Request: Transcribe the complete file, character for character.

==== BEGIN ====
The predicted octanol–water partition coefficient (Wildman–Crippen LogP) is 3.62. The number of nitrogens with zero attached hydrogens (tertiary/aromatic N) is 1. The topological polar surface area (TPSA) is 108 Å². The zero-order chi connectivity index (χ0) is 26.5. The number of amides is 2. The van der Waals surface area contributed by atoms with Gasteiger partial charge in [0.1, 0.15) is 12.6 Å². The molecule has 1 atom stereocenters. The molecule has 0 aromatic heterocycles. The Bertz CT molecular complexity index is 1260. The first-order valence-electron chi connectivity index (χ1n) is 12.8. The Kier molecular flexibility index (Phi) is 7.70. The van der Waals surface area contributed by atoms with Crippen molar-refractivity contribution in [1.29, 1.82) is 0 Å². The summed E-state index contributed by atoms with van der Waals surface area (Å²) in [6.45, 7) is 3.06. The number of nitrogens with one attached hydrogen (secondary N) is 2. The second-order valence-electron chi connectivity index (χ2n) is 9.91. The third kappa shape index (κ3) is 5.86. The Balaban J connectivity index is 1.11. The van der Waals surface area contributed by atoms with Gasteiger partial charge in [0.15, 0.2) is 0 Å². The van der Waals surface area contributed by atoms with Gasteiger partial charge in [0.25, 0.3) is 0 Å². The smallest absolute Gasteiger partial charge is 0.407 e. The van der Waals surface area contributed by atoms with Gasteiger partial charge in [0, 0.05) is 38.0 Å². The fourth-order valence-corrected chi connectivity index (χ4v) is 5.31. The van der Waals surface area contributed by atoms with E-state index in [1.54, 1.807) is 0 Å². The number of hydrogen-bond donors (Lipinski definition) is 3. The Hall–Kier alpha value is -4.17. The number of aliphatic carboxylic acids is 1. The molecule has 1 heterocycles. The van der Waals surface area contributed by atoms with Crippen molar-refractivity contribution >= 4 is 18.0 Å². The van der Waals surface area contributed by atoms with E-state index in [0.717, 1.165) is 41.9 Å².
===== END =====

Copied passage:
The predicted octanol–water partition coefficient (Wildman–Crippen LogP) is 3.62. The number of nitrogens with zero attached hydrogens (tertiary/aromatic N) is 1. The topological polar surface area (TPSA) is 108 Å². The zero-order chi connectivity index (χ0) is 26.5. The number of amides is 2. The van der Waals surface area contributed by atoms with Gasteiger partial charge in [0.1, 0.15) is 12.6 Å². The molecule has 1 atom stereocenters. The molecule has 0 aromatic heterocycles. The Bertz CT molecular complexity index is 1260. The first-order valence-electron chi connectivity index (χ1n) is 12.8. The Kier molecular flexibility index (Phi) is 7.70. The van der Waals surface area contributed by atoms with Crippen molar-refractivity contribution in [1.29, 1.82) is 0 Å². The summed E-state index contributed by atoms with van der Waals surface area (Å²) in [6.45, 7) is 3.06. The number of nitrogens with one attached hydrogen (secondary N) is 2. The second-order valence-electron chi connectivity index (χ2n) is 9.91. The third kappa shape index (κ3) is 5.86. The Balaban J connectivity index is 1.11. The van der Waals surface area contributed by atoms with Gasteiger partial charge in [0.15, 0.2) is 0 Å². The van der Waals surface area contributed by atoms with Gasteiger partial charge in [0.25, 0.3) is 0 Å². The smallest absolute Gasteiger partial charge is 0.407 e. The van der Waals surface area contributed by atoms with Gasteiger partial charge in [0, 0.05) is 38.0 Å². The fourth-order valence-corrected chi connectivity index (χ4v) is 5.31. The van der Waals surface area contributed by atoms with E-state index in [1.54, 1.807) is 0 Å². The number of hydrogen-bond donors (Lipinski definition) is 3. The Hall–Kier alpha value is -4.17. The number of aliphatic carboxylic acids is 1. The molecule has 1 heterocycles. The van der Waals surface area contributed by atoms with Crippen molar-refractivity contribution >= 4 is 18.0 Å². The van der Waals surface area contributed by atoms with E-state index in [0.717, 1.165) is 41.9 Å².